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Report from the 2018 APHA meeting, Part 1:  Research on Racial Disparities in Gun Violence

In part one of a two-part series from the 2018 meeting of the American Public Health Association, PLOS Medicine Chief Editor Larry Peiperl discusses new evidence presented on racial disparities in firearm deaths in the United States

“Health Equity Now” is the theme of the 2018 meeting of the American Public Health Association.  Areas of health disparity among subgroups include pregnancy outcomes, child health, rates of obesity, diabetes, infectious and non-communicable diseases, opioid overdose, and a dismayingly broad range of other conditions.  In an opening address, US Surgeon General Jerome Adams noted that, as health disparities continue to widen, health equity is not attained just by providing individuals with what they need to succeed, but by establishing communities that foster health (session 2021).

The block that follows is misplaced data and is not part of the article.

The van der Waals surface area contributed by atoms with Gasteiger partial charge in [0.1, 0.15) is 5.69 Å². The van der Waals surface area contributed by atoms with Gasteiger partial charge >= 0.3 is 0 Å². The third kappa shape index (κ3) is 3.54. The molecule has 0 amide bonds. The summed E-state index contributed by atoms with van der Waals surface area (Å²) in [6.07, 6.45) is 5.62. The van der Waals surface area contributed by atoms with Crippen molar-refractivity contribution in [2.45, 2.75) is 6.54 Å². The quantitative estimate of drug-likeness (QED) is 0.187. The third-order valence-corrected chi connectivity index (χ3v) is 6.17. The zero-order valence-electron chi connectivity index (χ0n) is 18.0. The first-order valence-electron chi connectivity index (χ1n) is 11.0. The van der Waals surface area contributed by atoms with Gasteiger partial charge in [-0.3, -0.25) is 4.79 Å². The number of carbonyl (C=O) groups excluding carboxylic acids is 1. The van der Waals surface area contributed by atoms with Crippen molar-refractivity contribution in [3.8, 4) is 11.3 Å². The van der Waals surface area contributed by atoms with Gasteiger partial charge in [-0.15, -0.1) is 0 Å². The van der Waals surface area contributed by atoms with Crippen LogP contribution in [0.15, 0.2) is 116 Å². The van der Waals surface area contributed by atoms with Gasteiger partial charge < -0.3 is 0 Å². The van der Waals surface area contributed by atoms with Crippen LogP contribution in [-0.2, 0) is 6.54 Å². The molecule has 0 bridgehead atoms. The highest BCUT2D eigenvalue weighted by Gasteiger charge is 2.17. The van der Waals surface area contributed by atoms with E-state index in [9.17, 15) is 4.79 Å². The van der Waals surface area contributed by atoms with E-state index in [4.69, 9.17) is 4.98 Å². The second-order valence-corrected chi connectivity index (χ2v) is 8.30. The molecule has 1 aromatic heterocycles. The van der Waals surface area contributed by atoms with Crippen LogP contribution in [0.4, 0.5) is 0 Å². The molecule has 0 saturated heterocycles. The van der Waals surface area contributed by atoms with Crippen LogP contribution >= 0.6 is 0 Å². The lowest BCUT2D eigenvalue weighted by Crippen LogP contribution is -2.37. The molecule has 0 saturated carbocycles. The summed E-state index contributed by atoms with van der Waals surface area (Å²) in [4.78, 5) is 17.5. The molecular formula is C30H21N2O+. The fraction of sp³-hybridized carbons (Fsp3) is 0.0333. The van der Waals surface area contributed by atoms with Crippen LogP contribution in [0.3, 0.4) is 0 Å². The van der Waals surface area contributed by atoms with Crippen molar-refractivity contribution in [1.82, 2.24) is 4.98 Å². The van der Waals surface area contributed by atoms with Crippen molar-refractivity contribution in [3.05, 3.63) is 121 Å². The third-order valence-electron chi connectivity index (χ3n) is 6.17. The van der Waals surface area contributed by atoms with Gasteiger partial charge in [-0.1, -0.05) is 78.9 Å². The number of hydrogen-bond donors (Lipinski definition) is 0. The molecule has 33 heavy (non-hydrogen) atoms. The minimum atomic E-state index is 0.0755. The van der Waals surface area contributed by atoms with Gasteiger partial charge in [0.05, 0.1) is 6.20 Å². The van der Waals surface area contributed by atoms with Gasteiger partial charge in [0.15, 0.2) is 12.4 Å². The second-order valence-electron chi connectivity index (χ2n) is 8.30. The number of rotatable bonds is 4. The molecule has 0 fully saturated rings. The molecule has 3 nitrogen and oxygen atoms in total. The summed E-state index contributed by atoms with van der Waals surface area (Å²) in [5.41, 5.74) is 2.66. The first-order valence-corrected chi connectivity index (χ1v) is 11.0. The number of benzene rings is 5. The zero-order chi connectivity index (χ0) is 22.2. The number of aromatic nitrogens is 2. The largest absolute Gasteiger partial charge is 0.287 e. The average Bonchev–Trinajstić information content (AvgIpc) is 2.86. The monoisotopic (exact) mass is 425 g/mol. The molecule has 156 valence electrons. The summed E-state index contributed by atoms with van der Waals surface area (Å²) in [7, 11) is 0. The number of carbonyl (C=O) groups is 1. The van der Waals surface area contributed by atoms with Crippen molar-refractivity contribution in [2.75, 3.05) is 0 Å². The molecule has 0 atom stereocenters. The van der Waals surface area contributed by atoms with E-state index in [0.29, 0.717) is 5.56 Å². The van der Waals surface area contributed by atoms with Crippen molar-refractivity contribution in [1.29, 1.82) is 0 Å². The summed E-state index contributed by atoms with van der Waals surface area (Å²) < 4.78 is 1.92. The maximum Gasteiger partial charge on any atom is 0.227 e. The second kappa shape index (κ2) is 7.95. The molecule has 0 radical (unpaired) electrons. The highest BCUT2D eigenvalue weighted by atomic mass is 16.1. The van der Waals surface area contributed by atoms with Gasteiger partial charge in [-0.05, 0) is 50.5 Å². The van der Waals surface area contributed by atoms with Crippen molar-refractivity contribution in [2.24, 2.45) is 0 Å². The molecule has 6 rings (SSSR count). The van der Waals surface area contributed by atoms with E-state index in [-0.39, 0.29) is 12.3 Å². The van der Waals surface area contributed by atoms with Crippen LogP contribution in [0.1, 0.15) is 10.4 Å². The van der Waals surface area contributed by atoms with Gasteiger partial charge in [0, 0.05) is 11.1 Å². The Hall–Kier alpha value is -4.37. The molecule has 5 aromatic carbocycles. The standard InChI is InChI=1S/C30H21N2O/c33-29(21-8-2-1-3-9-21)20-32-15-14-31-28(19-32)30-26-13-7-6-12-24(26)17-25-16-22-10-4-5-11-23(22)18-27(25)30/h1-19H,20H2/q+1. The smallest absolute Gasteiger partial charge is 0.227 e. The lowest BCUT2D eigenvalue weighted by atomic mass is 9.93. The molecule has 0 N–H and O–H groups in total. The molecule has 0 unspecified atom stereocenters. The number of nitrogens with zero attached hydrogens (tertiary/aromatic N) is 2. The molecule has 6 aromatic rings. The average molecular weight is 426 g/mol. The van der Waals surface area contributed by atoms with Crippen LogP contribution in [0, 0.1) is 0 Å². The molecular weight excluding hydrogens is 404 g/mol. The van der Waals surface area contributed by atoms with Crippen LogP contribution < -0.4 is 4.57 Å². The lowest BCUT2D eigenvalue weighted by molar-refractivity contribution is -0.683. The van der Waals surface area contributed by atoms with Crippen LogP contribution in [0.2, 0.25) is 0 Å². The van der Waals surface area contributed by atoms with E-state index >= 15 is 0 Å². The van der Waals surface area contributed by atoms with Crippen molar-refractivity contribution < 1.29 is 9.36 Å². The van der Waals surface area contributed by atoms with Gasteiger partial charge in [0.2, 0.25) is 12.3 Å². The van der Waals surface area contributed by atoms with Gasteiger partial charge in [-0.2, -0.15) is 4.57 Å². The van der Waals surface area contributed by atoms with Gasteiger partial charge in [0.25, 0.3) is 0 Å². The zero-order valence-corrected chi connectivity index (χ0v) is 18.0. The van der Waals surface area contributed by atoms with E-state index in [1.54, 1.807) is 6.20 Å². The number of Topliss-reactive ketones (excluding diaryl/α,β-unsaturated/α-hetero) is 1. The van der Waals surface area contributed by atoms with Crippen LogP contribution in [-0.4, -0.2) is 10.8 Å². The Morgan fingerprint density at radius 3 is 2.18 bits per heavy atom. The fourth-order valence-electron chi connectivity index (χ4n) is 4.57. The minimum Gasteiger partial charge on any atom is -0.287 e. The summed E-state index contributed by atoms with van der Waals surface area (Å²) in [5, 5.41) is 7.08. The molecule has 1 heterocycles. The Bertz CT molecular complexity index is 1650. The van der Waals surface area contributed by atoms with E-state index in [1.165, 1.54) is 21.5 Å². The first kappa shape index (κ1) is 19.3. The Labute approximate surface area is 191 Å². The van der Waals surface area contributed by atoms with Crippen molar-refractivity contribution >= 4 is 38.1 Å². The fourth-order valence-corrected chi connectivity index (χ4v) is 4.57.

Gun violence is a stark example of disparity at the community level, as evidenced by earlier data that was summarized in conference presentations. More than 300 people per day were shot in the US—about one-third of them fatally—during 2016, and children age 5-14 years in the US are more than 14 times more likely to die from firearms than children in other high-income countries. (D Hemenway, session 3016).  Black people comprise 14% of the US population, but account for 59% of gun homicide victims (M Siegel, session 3161); the nationwide risk of dying from gun homicide is about 9 times higher for blacks than whites.  This disparity is not only racial but also geographic in nature: a black individual living in Wisconsin has a 22-fold higher risk of being fatally shot compared to a white person (A Knopov, session 3161).  Among black individuals age 15-34, handgun-related homicide is the leading cause of death. [1] Black people, armed or unarmed, are 3-4 times more likely than white people to be killed by police in the US. (A Mesic, session 3161).